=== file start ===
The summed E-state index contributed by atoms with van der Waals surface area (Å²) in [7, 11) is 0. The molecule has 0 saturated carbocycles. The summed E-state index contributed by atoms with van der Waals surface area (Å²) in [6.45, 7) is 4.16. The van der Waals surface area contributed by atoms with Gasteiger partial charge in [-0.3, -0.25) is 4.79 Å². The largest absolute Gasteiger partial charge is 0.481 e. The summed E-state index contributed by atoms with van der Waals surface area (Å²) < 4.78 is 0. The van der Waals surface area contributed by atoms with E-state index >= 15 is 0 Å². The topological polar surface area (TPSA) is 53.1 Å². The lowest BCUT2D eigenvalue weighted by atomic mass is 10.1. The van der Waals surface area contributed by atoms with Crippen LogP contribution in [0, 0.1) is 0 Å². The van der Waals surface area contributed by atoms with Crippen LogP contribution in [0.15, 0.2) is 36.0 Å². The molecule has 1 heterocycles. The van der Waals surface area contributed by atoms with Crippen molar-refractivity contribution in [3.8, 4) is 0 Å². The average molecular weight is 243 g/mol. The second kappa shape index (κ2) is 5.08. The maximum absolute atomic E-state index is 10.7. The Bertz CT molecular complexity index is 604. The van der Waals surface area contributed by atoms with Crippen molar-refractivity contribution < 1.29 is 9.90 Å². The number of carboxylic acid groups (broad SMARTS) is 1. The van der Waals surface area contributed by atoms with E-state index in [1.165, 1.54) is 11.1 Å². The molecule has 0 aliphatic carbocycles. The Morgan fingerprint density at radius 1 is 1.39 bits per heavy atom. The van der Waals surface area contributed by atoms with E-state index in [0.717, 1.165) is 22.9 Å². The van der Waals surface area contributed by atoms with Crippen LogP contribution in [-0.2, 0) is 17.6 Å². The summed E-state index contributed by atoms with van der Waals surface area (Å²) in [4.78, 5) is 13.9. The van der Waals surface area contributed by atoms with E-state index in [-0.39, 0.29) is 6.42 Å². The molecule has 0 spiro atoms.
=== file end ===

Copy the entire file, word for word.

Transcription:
The summed E-state index contributed by atoms with van der Waals surface area (Å²) in [7, 11) is 0. The molecule has 0 saturated carbocycles. The summed E-state index contributed by atoms with van der Waals surface area (Å²) in [6.45, 7) is 4.16. The van der Waals surface area contributed by atoms with Gasteiger partial charge in [-0.3, -0.25) is 4.79 Å². The largest absolute Gasteiger partial charge is 0.481 e. The summed E-state index contributed by atoms with van der Waals surface area (Å²) < 4.78 is 0. The van der Waals surface area contributed by atoms with E-state index >= 15 is 0 Å². The topological polar surface area (TPSA) is 53.1 Å². The lowest BCUT2D eigenvalue weighted by atomic mass is 10.1. The van der Waals surface area contributed by atoms with Crippen LogP contribution in [0, 0.1) is 0 Å². The van der Waals surface area contributed by atoms with Crippen LogP contribution in [0.15, 0.2) is 36.0 Å². The molecule has 1 heterocycles. The van der Waals surface area contributed by atoms with Crippen molar-refractivity contribution in [3.8, 4) is 0 Å². The average molecular weight is 243 g/mol. The second kappa shape index (κ2) is 5.08. The maximum absolute atomic E-state index is 10.7. The Bertz CT molecular complexity index is 604. The van der Waals surface area contributed by atoms with Crippen molar-refractivity contribution < 1.29 is 9.90 Å². The number of carboxylic acid groups (broad SMARTS) is 1. The van der Waals surface area contributed by atoms with E-state index in [1.165, 1.54) is 11.1 Å². The molecule has 0 aliphatic carbocycles. The Morgan fingerprint density at radius 1 is 1.39 bits per heavy atom. The van der Waals surface area contributed by atoms with E-state index in [0.717, 1.165) is 22.9 Å². The van der Waals surface area contributed by atoms with Crippen LogP contribution in [-0.2, 0) is 17.6 Å². The summed E-state index contributed by atoms with van der Waals surface area (Å²) in [4.78, 5) is 13.9. The van der Waals surface area contributed by atoms with E-state index in [-0.39, 0.29) is 6.42 Å². The molecule has 0 spiro atoms.